Rivers in Time: The Search for Clues to Earth's Mass Extinctions by Peter WardRivers in Time: The Search for Clues to Earth's Mass Extinctions by Peter Ward

Rivers in Time: The Search for Clues to Earth's Mass Extinctions

byPeter Ward

Paperback | December 4, 2002

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Several times in the distant past, catastrophic extinctions have swept the Earth, causing more than half of all species-from single-celled organisms to awe-inspiring behemoths-to suddenly vanish and be replaced by new life forms. Today the rich diversity of life on the Earth is again in grave danger-and the cause is not a sudden cataclysmic event but rather humankind's devastation of the environment. Is life on our planet teetering on the brink of another mass extinction? In this absorbing new book, acclaimed paleontologist Peter D. Ward answers this daunting question with a resounding yes.

Elaborating on and updating Ward's previous work, The End of Evolution, Rivers in Time delves into his newest discoveries. The book presents the gripping tale of the author's investigations into the history of life and death on Earth through a series of expeditions that have brought him ever closer to the truth about mass extinctions, past and future. First describing the three previous mass extinctions-those marking the transition from the Permian to the Triassic periods 245 million years ago, the Triassic to the Jurassic 200 million years ago, and the Cretaceous to the Tertiary 65 million years ago-Ward assesses the present devastation in which countless species are coming to the end of their evolution at the hand of that wandering, potentially destructive force called Homo sapiens.

The book takes readers to the Philippine Sea, now eerily empty of life, where only a few decades of catching fish by using dynamite have resulted in eviscerated coral reefs-and a dramatic reduction in the marine life the region can support. Ward travels to Canada's Queen Charlotte Islands to investigate the extinctions that mark the boundary between the Triassic and Jurassic periods. He ventures also into the Karoo desert of southern Africa, where some of Earth's earliest land life emerged from the water and stood poised to develop into mammal form, only to be obliterated during the Permian/Triassic extinction.

Rivers of Time provides reason to marvel and mourn, to fear and hope, as it bears stark witness to the urgency of the Earth's present predicament: Ward offers powerful proof that if radical measures are not taken to protect the biodiversity of this planet, much of life as we know it may not survive.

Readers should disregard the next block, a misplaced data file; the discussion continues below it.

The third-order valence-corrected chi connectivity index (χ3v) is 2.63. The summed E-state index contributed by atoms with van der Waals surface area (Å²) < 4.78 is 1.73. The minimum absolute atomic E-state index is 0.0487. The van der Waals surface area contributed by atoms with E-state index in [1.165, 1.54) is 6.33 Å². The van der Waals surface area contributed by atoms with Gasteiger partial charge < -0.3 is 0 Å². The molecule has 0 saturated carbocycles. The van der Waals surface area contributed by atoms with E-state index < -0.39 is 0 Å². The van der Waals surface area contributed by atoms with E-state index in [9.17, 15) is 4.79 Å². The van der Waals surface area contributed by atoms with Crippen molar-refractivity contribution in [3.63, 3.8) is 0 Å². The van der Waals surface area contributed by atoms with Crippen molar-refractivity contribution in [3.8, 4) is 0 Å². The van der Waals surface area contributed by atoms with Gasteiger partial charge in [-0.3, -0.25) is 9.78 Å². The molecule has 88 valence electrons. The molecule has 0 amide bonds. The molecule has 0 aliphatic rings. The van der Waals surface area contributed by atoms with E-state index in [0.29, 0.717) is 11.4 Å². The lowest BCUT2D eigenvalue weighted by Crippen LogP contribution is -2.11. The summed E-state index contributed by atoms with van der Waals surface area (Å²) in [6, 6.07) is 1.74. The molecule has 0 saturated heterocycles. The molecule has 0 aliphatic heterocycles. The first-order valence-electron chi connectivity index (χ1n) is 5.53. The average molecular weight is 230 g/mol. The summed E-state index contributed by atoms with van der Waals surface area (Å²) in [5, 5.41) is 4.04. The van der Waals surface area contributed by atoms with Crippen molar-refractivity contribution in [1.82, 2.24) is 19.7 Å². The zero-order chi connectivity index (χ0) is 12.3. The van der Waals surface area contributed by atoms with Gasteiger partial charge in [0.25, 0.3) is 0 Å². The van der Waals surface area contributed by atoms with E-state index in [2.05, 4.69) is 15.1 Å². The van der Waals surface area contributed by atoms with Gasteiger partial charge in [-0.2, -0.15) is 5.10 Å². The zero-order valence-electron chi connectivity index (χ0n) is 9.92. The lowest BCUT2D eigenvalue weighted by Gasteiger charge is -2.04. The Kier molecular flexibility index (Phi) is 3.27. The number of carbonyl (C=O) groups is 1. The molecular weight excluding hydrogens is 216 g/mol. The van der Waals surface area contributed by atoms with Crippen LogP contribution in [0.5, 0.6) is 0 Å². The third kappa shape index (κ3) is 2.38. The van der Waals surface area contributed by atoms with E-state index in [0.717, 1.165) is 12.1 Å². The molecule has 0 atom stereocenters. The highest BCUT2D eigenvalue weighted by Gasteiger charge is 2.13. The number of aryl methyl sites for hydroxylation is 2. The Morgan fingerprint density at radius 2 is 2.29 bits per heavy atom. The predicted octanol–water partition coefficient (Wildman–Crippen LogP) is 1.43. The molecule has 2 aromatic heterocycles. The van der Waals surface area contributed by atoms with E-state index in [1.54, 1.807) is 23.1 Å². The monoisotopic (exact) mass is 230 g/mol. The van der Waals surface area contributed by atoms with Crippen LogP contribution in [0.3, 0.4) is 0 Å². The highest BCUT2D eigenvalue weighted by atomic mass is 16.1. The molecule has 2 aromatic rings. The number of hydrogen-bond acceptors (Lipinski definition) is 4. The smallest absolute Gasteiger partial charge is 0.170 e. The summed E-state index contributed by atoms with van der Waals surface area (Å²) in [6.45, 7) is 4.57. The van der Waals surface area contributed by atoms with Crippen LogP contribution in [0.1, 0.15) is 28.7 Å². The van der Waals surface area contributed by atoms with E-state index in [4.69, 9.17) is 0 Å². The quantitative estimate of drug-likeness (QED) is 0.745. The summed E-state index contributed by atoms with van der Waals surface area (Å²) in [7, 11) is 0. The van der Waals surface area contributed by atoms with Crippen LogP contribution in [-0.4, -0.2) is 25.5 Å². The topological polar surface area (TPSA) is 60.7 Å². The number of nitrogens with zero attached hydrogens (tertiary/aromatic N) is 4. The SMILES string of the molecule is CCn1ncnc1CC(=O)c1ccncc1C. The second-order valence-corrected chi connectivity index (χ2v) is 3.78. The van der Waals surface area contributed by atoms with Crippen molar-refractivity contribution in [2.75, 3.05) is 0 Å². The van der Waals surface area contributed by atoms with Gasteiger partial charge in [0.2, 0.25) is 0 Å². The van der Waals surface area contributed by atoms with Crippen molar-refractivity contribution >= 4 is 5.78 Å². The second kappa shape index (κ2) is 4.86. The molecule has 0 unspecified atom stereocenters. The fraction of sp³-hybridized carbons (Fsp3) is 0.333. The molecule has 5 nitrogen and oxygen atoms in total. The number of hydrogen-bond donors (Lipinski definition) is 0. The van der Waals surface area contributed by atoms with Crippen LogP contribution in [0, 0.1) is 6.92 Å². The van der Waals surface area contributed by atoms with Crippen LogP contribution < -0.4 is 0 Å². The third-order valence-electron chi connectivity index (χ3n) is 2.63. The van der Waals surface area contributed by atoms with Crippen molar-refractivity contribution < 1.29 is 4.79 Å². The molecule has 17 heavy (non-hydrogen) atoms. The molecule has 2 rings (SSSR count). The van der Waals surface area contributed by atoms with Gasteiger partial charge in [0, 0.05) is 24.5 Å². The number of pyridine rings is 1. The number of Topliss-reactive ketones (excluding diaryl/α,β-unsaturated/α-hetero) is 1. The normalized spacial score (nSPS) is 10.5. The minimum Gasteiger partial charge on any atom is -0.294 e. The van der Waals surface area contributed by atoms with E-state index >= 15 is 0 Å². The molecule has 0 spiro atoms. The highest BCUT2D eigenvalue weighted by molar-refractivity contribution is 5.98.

Peter D. Ward is professor of geological sciences at the University of Washington, Seattle. He is the author of many books, including Rare Earth, In Search of Nautilus, The End of Evolution (finalist for the Los Angeles Times Book Award), and On Methuselah's Trail.
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Title:Rivers in Time: The Search for Clues to Earth's Mass ExtinctionsFormat:PaperbackDimensions:320 pages, 8.75 × 1 × 0.68 inPublished:December 4, 2002Publisher:Columbia University PressLanguage:English

The following ISBNs are associated with this title:

ISBN - 10:0231118635

ISBN - 13:9780231118637

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Table of Contents

PrefaceIntroduction I:The Permian/ Triassic EventThe Cape IIThe Great KarooEnd of an EraII: The Triassic/Jurassic EventDawn of the MesozoicHaida GwaiIII: The Cretaceous/Tertiary Mass EventThe Age of DinosaursDeath of the DinosaursIV: The Modern Mass ExtinctionAutumnWinterOverkillLost IslandsNumbersThe End of Evolution, the Future of EvolutionNotesAdditional ReferencesIndex

Editorial Reviews

The pace of species extinction provoked by human rapacity may well now equal the rate of loss in the great mass extinction events that punctuate the history of life. We need a broad perspective on this most portentous of all ecological and evolutionary disasters-and who better than a paleontologist to provide it. Peter Ward ranks with the very best in this most fascinating profession, and his book should be read by all thinking and caring people. The current extinction of species at the hand of Man-a crime that posterity will regard as more pernicious than the burning of the library of Alexandria-is investigated by Peter Ward with rare perception and depth of feeling.